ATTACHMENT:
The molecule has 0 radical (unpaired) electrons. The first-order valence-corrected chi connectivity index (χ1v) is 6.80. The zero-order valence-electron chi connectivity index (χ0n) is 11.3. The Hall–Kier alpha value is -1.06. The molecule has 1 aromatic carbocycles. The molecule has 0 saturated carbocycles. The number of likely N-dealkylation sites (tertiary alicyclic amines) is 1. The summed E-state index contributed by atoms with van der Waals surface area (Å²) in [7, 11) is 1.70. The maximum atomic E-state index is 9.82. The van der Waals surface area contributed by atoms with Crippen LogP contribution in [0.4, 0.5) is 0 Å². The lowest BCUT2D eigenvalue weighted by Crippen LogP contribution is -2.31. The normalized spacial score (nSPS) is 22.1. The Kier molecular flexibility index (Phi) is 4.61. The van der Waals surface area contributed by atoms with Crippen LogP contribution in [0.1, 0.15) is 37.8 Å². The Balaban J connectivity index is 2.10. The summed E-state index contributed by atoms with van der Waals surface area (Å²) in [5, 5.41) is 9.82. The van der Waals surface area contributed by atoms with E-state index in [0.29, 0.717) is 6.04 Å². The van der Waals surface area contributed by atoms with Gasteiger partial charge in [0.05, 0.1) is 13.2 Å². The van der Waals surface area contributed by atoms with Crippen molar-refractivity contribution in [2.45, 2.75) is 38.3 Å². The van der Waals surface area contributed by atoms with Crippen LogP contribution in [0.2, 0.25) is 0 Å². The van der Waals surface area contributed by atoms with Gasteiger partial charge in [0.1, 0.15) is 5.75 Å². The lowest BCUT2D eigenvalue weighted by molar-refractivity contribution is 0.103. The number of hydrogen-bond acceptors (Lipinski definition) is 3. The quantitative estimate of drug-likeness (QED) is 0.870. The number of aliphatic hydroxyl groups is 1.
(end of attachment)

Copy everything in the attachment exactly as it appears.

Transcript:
The molecule has 0 radical (unpaired) electrons. The first-order valence-corrected chi connectivity index (χ1v) is 6.80. The zero-order valence-electron chi connectivity index (χ0n) is 11.3. The Hall–Kier alpha value is -1.06. The molecule has 1 aromatic carbocycles. The molecule has 0 saturated carbocycles. The number of likely N-dealkylation sites (tertiary alicyclic amines) is 1. The summed E-state index contributed by atoms with van der Waals surface area (Å²) in [7, 11) is 1.70. The maximum atomic E-state index is 9.82. The van der Waals surface area contributed by atoms with Crippen LogP contribution in [0.4, 0.5) is 0 Å². The lowest BCUT2D eigenvalue weighted by Crippen LogP contribution is -2.31. The normalized spacial score (nSPS) is 22.1. The Kier molecular flexibility index (Phi) is 4.61. The van der Waals surface area contributed by atoms with Crippen LogP contribution in [0.1, 0.15) is 37.8 Å². The Balaban J connectivity index is 2.10. The summed E-state index contributed by atoms with van der Waals surface area (Å²) in [5, 5.41) is 9.82. The van der Waals surface area contributed by atoms with E-state index in [0.29, 0.717) is 6.04 Å². The van der Waals surface area contributed by atoms with Gasteiger partial charge in [0.05, 0.1) is 13.2 Å². The van der Waals surface area contributed by atoms with Crippen molar-refractivity contribution in [2.45, 2.75) is 38.3 Å². The van der Waals surface area contributed by atoms with Crippen LogP contribution in [0.2, 0.25) is 0 Å². The van der Waals surface area contributed by atoms with Gasteiger partial charge in [0.1, 0.15) is 5.75 Å². The lowest BCUT2D eigenvalue weighted by molar-refractivity contribution is 0.103. The number of hydrogen-bond acceptors (Lipinski definition) is 3. The quantitative estimate of drug-likeness (QED) is 0.870. The number of aliphatic hydroxyl groups is 1.